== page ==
Soundtracking Your Writing Life

At some point in middle or high school, all of us took some sort of test to determine what kind of learner we were. Some of us ended up being aural learners–the kids who listen to lectures and regurgitate information after one go-around. Some of us were visual–the ones who most hoped that the teacher would stop talking and play a video. Still others would be classified as “hands-on” learners–the nice term for the kids who would tear the room to pieces the minute the teacher left.

If you, like me, found yourself among the former group–the aural learners–then your writing process may often find itself supplemented by your music library, if only ever to serve as white noise. While many of us work best in absolute silence, many of us prefer to work over the latest jams, the classic tunes, and everything in between. This is a good thing. We can pull inspiration from any number of texts, and music is no different. It can serve the poet in the same way that film can serve the fiction writer–as another manifestation of the same principles.

It’s often easy to ignore texts outside of our own medium, but chosing to tune in (*ba dum tish*) to things outside our spheres can improve our own art by degrees. There are some things to remember when building your writer’s playlist, though.

1. Music can stimulate more than just pleasure. So, you’re writing an angsty, post-modern diatribe-turned-plot-turned-actually-pretty-solid-piece about subjugation, objectification, and some other -ation. You don’t think Nicki’s The Pink Print or Coldplay’s Whatever Album Coldplay Put Out This Year is quite going to give you the moody vibe you’re looking for. Why not try something else? Something bizarre? Something haunted and unpleasant? Maybe someone like Sigur Rós (below) or Jenny Hval is for you right now.

Perfect for that piece featuring gas masks, made-up languages, and existential terror that you’re writing right now.

Are you writing a fantastical short story about a Barbarella-esque warrior woman and her journeys through some strange, pastoral landscape? Maybe consider listening to something that fills your head with those sorts of images (I would suggest Sleater-Kinney if you’re heavier on the warrior woman aspect, or Joanna Newsom if you’re looking to capture the idea of strange, foreign lands).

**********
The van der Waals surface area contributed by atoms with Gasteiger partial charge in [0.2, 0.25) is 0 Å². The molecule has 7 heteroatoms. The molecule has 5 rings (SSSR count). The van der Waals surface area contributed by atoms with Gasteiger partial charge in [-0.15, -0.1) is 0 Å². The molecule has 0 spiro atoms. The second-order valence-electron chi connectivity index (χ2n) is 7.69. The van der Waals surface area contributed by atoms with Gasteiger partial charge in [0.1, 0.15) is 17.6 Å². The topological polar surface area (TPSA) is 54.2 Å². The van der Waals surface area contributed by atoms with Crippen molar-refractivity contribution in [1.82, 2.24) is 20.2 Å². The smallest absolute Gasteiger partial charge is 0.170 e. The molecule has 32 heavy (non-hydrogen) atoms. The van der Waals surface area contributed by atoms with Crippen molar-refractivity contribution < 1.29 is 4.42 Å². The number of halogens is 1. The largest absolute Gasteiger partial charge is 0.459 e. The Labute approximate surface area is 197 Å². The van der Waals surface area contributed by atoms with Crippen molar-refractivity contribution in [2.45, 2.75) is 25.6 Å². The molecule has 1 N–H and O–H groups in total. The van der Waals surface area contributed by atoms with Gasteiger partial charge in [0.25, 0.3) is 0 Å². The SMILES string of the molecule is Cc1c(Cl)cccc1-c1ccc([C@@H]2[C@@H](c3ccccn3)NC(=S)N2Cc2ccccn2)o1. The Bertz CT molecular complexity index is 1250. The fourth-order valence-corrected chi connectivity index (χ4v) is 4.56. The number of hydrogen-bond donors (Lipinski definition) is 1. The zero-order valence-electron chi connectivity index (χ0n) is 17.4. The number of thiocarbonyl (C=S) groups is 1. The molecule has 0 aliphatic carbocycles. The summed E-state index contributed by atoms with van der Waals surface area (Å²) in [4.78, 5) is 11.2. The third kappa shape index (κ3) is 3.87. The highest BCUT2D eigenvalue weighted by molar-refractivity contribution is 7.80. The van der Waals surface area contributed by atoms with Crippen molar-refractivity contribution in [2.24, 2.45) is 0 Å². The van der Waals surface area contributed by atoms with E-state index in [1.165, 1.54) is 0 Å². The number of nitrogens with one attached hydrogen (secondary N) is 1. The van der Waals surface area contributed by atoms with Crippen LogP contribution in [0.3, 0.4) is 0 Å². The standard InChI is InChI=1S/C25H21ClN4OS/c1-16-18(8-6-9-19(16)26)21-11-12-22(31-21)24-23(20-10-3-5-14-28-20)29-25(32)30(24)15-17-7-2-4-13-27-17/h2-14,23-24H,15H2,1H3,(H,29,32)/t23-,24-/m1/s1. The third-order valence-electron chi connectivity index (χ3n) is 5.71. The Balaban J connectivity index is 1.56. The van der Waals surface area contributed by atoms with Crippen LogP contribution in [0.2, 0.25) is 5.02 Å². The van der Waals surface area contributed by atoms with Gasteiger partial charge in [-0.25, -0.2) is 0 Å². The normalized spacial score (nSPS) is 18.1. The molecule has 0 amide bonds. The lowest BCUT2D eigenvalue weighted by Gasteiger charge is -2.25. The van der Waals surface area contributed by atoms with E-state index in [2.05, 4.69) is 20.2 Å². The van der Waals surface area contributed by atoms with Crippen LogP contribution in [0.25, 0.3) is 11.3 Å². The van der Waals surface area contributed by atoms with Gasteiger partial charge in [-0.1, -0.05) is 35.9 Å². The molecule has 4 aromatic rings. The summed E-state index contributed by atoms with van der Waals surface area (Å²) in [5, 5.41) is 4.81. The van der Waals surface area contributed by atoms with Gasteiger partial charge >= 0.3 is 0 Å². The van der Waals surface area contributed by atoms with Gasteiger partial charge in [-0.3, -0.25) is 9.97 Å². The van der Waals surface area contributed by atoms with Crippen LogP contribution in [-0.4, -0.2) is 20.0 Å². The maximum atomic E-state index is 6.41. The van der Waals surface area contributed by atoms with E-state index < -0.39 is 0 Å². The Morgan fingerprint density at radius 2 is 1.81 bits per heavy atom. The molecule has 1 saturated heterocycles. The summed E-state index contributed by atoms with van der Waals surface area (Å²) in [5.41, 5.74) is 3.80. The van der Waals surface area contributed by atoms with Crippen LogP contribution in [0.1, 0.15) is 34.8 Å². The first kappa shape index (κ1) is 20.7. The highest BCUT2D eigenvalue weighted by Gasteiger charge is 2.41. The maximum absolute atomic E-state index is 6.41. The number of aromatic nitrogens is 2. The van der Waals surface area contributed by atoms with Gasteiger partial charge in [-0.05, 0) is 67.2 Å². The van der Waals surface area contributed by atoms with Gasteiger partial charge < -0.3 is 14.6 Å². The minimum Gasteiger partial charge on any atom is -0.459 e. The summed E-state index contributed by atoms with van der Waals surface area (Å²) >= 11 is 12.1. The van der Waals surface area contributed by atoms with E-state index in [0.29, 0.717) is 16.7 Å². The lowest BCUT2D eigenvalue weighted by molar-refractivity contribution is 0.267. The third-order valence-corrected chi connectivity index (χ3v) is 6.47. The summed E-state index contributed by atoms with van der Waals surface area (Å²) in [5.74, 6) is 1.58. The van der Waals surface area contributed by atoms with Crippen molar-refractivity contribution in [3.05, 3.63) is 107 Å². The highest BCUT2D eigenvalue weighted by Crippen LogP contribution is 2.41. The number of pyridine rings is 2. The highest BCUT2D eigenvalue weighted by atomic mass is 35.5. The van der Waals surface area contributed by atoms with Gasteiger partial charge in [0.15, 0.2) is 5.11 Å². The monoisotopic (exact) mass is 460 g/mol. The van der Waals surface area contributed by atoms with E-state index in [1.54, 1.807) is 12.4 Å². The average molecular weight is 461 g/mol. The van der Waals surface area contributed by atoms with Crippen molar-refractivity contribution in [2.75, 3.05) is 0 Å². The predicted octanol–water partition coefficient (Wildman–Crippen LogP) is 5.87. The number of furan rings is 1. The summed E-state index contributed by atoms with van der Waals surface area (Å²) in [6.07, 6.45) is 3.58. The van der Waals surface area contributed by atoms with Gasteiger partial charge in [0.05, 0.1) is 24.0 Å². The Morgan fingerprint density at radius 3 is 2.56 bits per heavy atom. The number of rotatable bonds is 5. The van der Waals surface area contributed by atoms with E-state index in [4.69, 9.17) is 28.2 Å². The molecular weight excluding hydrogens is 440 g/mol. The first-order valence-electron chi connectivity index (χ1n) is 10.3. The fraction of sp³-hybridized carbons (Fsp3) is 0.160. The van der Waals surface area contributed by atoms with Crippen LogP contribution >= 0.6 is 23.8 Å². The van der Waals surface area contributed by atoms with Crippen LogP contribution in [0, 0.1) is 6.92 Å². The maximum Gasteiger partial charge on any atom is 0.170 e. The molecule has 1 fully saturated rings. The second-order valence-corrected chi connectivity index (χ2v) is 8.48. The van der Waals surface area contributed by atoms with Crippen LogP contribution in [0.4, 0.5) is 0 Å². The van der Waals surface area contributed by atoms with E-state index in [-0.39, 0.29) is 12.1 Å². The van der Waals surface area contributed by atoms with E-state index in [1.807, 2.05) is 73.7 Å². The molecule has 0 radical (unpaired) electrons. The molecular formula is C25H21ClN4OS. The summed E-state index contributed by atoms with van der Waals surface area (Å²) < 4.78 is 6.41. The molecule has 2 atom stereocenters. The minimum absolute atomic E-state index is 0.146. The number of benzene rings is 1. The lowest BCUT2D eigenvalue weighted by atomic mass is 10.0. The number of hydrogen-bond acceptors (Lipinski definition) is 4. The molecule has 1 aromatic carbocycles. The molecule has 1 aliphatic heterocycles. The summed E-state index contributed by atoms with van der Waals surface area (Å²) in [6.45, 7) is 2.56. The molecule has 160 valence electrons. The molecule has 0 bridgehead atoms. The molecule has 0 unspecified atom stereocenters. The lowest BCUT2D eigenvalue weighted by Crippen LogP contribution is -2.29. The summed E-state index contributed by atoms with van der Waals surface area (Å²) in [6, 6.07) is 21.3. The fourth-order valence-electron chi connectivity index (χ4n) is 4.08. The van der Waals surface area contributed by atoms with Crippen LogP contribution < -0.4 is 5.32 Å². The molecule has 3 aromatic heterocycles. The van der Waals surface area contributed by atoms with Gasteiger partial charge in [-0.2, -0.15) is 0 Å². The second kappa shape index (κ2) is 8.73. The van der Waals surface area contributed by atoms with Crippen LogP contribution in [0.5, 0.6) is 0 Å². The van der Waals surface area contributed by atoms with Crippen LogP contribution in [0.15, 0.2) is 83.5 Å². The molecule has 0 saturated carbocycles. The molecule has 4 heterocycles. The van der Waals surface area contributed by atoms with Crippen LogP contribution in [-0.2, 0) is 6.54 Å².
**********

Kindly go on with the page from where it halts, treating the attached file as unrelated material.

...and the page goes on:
The point is this: sound can do so much more than lift our spirits. A great song can fill you with awe, dread, or even revulsion. Consider your own piece before attempting to complement your process with that new Bruno Mars track featuring that one guy.

2. Lyrics are important. It’s easy to forget that–just like literary poetry–musical lyrics can come in two (basic) flavors: lyrical and narrative. Are you looking to meander through the human psyche for a while, or are you looking to propel a group of characters through a sweeping narrative?

Figure out where you are going with your work, and demand the same of your playlist. Maybe Bowie’s story of Major Tom mirrors your own. Maybe listening to Fiona Apple ramble roughly about heartbreak and abuse will send new life through your own lyrical essay about the time your Siamese fighting fish died.

3. Lyrics are not that important. One advantage that music holds over traditional writing is the (you guessed it) audio component. It’s a medium filled with hundreds of elements: tone, tempo, progression, lyrics, structure, timbre, arrangement, technique, ability, technology, and volume, just to name a few.

Consider these elements. They drive music in the same way that the elements of writing drive our own work. If you can’t find any music that speaks to who you are thematically, then you may be able to track down something that speak to you on a baser, stylistic plane.

4. Know when to turn it all off. Even the most auditory learners need to find silence every once in a while. There is a reason why communications experts call extra input “noise”–our media consumption can easily overwhelm us, or worse, color our writing until it becomes something we did not intend.

Just like that one time you got lost in in downtown Savannah looking for that place you were supposed to be at for that thing you planned to go to, every once in a while, it’s time to turn down your radio so you can squint at the roadsigns around you and determine where you’re even going with yourself, even if it’s not totally apparent to you why you’re even turning the radio down.

Map of Savannah City Map, Georgia, United States 1885

You’ve been so very lost here so many times. Admit it.

Other mediums are great to dive into, but make sure you don’t drown in the glory of it all.

5. Completely ignore everything I’ve just said. We’re artists, after all. We have that freedom. Your process is your own, and no amount of suggestions from me or any other hoity-toity pseudo-critic like me will change that. If listening to German death metal helps you write your nature poem more effectively, then more power to you. Pursue the mediums and the genres that make you a more effective creator. discover what makes your creative metronome tick.

Jane Fonda as Barbarella Still 5

Just remember my advice when your Barbarella spin-off novel based on extended progressive rock listening sessions hits it big.